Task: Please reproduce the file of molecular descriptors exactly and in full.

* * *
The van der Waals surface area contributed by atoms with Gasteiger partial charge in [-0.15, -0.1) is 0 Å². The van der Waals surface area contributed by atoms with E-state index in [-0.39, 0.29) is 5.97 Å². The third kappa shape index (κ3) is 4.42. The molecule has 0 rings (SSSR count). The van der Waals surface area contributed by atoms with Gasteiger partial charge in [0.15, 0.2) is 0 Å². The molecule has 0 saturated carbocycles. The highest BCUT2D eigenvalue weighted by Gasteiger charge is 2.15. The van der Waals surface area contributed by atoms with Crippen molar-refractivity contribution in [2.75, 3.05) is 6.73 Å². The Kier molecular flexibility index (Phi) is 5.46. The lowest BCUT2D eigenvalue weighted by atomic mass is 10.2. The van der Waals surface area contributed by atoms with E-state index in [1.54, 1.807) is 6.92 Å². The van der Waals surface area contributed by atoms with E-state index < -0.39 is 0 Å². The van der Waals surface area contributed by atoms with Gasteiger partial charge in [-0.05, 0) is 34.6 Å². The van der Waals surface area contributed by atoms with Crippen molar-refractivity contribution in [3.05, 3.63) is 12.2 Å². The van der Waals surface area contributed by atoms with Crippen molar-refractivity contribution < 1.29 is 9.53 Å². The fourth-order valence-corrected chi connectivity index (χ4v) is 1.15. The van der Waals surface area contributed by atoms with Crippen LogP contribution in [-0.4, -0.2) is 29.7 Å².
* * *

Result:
The van der Waals surface area contributed by atoms with Gasteiger partial charge in [-0.15, -0.1) is 0 Å². The van der Waals surface area contributed by atoms with E-state index in [-0.39, 0.29) is 5.97 Å². The third kappa shape index (κ3) is 4.42. The molecule has 0 rings (SSSR count). The van der Waals surface area contributed by atoms with Gasteiger partial charge in [0.15, 0.2) is 0 Å². The molecule has 0 saturated carbocycles. The highest BCUT2D eigenvalue weighted by Gasteiger charge is 2.15. The van der Waals surface area contributed by atoms with Crippen molar-refractivity contribution in [2.75, 3.05) is 6.73 Å². The Kier molecular flexibility index (Phi) is 5.46. The lowest BCUT2D eigenvalue weighted by atomic mass is 10.2. The van der Waals surface area contributed by atoms with E-state index in [1.54, 1.807) is 6.92 Å². The van der Waals surface area contributed by atoms with E-state index < -0.39 is 0 Å². The van der Waals surface area contributed by atoms with Gasteiger partial charge in [-0.05, 0) is 34.6 Å². The van der Waals surface area contributed by atoms with Crippen molar-refractivity contribution in [3.05, 3.63) is 12.2 Å². The van der Waals surface area contributed by atoms with Crippen molar-refractivity contribution < 1.29 is 9.53 Å². The fourth-order valence-corrected chi connectivity index (χ4v) is 1.15. The van der Waals surface area contributed by atoms with Crippen LogP contribution in [-0.4, -0.2) is 29.7 Å².